Iowa’s taxation of married couples has quirks that can throw a taxpayer or tax preparer for a loop. For example, Iowa has 3 different filing statuses a married couple can choose from, and most deduction items are allocated pro rata between spouses who file separately. This results in situations where “common sense” would say one thing but Iowa’s tax law says something else.
We’ll discuss these quirks in a series of blog posts over the coming months. These posts are excerpts from a CPE presentation I give to tax professionals on this topic. T
(This presentation is broken into a series of “Issues,” with this post covering Issues 4 and 5.)
Issue 4: Dealing with Capital Losses
Iowa follows federal law in that only $3,000 of capital losses are deductible each year. Here’s how this works when couples file a joint federal return but separate Iowa returns:
- If both spouses have losses: the maximum amount of loss that can be deducted between the two spouses is capped at $3,000
- If the spouses own some capital assets separately and some jointly, and there’s a mix of gains and losses, the following 2 rules apply: 1) each spouse is limited to a $1,500 loss deduction PLUS any unused portion of their spouse’s $1,500 loss limitation; 2) if the couple filed a joint federal return, the total amount shown for capital gain or loss must equal what was shown on the federal return.
Angie has a capital loss of $2,000 from the sale of stocks she owns 100%. Alex (Angie’s spouse) has a loss of $1,400 from the sale of stocks he owns 100%. They filed a joint federal return showing a $3,400 capital loss (with $400 carrying forward to next year).
On their separate Iowa returns, Angie is limited to a $1,500 loss deduction PLUS any unused portion of Alex’s $1,500 limit. In this case, Alex has $100 left on his limit, since his loss totaled $1,400. Angie will take a loss deduction of $1,600, while Alex will take a loss deduction of $1,400.
The total deduction equals $3,000, same as on their federal return.
Issue 5: IRA Contribution Deduction
In cases where both spouses have earned income, and both spouses made contributions to an IRA, the deduction for those contributions is taken by the spouse making the contribution.
The issue gets more clouded when one spouse makes an IRA contribution on behalf of the other spouse.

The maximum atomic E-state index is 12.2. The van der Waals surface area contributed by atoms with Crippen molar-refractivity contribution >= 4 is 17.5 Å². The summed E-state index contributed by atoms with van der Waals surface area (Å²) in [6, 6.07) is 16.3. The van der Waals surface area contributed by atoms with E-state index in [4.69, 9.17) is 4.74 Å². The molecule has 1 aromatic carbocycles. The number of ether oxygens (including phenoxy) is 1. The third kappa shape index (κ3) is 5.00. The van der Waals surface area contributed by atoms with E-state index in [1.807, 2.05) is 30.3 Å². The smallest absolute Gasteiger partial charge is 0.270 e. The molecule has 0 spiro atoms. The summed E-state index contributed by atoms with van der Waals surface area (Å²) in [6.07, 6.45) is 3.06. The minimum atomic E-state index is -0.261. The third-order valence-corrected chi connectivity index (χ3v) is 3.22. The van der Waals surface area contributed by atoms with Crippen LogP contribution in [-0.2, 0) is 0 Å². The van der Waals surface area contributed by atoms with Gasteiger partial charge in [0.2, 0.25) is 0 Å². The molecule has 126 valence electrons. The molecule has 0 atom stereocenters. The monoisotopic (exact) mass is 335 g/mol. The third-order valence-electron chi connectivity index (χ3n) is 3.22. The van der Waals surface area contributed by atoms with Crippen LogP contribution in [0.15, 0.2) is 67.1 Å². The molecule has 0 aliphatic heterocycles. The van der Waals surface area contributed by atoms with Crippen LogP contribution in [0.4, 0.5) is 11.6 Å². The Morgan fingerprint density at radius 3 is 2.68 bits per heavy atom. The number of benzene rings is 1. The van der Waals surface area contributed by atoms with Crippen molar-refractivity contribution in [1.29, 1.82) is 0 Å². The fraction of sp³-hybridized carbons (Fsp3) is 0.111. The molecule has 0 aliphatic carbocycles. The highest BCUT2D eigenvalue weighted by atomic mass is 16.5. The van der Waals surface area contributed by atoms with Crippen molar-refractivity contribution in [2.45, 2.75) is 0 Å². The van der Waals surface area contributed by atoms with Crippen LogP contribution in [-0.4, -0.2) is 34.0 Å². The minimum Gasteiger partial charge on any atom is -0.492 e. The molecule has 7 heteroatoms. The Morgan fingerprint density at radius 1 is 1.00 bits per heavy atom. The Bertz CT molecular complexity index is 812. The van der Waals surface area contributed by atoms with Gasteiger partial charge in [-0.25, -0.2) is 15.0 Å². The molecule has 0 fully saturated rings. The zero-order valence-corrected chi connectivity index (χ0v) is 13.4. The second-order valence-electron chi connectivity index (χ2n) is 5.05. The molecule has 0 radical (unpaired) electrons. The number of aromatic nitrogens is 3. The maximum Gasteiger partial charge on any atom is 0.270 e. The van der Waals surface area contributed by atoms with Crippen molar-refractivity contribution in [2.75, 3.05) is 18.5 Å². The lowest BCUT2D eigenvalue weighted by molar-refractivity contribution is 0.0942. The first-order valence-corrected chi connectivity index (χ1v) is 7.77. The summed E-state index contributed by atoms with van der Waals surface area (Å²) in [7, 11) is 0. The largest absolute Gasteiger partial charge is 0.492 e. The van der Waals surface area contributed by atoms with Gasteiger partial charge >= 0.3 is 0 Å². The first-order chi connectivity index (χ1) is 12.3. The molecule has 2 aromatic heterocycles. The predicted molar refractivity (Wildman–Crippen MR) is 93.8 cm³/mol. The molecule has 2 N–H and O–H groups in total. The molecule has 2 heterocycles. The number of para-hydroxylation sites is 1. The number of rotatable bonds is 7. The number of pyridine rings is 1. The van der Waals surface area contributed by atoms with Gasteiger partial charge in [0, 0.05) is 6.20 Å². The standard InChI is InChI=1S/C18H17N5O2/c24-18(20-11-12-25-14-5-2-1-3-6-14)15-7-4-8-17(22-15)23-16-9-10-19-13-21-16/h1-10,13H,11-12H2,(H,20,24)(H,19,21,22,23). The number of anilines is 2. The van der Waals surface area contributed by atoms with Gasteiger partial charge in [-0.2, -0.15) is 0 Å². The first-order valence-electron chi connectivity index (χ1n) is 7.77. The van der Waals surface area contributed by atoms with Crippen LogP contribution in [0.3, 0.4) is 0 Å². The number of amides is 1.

For example, federal law allows a working spouse to make an IRA contribution on behalf of a spouse without earned income, effectively doubling the maximum IRA contribution (the working spouse can put in $5,500 for themselves [or $6,500 if over age 50] plus $5,500 [or $6,500] on behalf of their spouse).
But what if the other spouse has some earned income of his or her own? Here’s an example.
Alex has $100,000 of earned income from his job and contributes $5,500 to an IRA in his name. Angie works part-time and has earned income of $3,000 for the year. Alex puts an additional $5,500 into an IRA on Angie’s behalf. On their joint federal tax return, Angie and Alex took a deduction for $11,000 of IRA contributions.
If they happen to file their Iowa tax return separately, the IRA deduction will need allocated between Alex and Angie. Angie will claim a deduction up to her earned income of $3,000. Alex will claim the remaining $8,000 of deductions.
(Note: from a practical standpoint, Alex and Angie would almost certainly file a joint Iowa tax return rather than separate returns if these were the only transactions they had during the year; however, they might file separately if Angie had enough unearned income [interest, dividends, etc.] during the year.)
In the next post, we’ll dive into the deduction Iowa allows for health insurance premiums paid with after-tax dollars.
“This blog post, along with comments that may follow, should not be considered tax advice. Before you make final tax or financial decisions, please secure a professional tax advisor to give you advice about your unique situation. To secure Jason as your accountant, please click on the ‘Services’ link at the top of the page.”